Suffolk and Essex migratory habits revealed in new report

A new report has looked into the nation's internal migration statistics

A new report has looked into the nation's internal migration statistics - Credit: Sarah Lucy brown

Stark differences in the region’s migratory habits have been revealed by a new report looking at population moves within the UK.

60 people moved from Suffolk Coastal to Leeds

60 people moved from Suffolk Coastal to Leeds - Credit: Archant

The report, which analyses data from a range of sources to track where people moved over the course of a year, has highlighted areas of growth and decline in the region as well as some unusual connections with other parts of the UK.

Overall, the report shows that more people are moving to Suffolk and north Essex from within the rest of the UK than are departing, with 59,990 new arrivals compared with 54,310 people leaving, creating a net growth of 5,680 over the 12 months, between July 2013 and June 2014.

At a district level, however, there are significant differences in the net variations, with some undertaking major growth while others have declined.

Ipswich and St Edmundsbury were the only two districts to experience a net loss through internal migration, with Suffolk’s county town undergoing the greatest reduction of 460.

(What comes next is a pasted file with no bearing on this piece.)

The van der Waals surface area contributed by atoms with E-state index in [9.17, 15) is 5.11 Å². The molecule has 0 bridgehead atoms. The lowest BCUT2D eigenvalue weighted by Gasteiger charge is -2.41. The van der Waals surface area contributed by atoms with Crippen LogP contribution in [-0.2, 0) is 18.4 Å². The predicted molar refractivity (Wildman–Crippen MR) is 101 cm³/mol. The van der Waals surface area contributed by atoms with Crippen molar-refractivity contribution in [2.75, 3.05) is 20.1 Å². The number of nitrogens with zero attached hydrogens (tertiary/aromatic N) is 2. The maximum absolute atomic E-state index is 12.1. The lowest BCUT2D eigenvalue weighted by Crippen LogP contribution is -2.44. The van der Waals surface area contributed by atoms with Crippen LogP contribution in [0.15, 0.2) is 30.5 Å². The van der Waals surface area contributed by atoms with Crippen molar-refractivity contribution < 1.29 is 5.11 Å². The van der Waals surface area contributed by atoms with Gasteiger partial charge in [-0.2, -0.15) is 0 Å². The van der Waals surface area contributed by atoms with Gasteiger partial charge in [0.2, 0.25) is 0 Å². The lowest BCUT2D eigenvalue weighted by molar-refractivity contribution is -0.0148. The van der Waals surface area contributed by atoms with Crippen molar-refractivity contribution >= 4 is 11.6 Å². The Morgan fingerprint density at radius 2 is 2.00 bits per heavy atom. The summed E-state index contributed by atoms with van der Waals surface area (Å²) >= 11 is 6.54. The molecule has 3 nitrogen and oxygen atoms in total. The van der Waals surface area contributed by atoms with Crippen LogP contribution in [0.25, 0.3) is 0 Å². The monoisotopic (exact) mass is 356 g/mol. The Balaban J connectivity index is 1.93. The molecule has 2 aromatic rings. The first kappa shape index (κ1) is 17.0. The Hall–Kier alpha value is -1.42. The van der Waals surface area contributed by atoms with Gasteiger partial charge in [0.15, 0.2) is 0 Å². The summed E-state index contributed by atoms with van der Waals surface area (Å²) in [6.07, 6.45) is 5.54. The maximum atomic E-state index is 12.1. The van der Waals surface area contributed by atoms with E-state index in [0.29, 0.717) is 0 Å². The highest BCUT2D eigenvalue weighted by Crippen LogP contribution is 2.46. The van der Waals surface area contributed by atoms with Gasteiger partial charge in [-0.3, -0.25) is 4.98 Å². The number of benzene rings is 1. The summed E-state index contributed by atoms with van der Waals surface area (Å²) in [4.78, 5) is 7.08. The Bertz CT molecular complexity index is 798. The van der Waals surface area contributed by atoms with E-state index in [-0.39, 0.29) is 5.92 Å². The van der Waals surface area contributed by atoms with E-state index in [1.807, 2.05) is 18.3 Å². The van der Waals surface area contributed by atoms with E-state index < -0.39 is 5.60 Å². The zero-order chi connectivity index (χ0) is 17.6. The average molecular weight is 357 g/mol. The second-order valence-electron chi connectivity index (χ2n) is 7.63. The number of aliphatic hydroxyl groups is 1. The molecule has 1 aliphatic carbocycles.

The ONS report contrasts sharply with a previous Centre for Cities report, which indicated Ipswich’s population had grown by 13,500 (11%) between 2004-2013 – the joint eighth fastest rate in the UK.

Economist Paul Swinney, who worked on the report, said the growth rate in Ipswich had slowed to just 200 by 2013, which might explain the following year’s decline in the ONS report. The Centre for Cities report, unlike the ONS, included international migration and births and deaths in its figures, which could also explain the differences, he added.

Table showing international migration statistics

Table showing international migration statistics - Credit: Archant

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A spokesman for Ipswich Borough Council said: “We will be studying these figures in detail and comparing them with other research data.

“Ipswich is a regional economic centre and attracts a larger working population from outside the borough so its daytime population is larger than other towns that cannot offer the level of job and skills opportunities.”

At the other end of the scale, Tendring saw the greatest overall growth, with a net surplus of 1,700.

Nigel Brown, Tendring District Council’s communications manager, said it is the fifth most popular retirement destination in the country, which will have an impact on the figures.

“On top of that it has the lowest average property price in Essex – as well as being the Essex Sunshine Coast – so it is not surprising that people want to move to the area,” he added. “There is no one reason for it and it is probably down to a whole combination of factors.”

While the majority of moves within Suffolk and Essex are between nearby districts, the study has also revealed some interesting connections with communities further afield.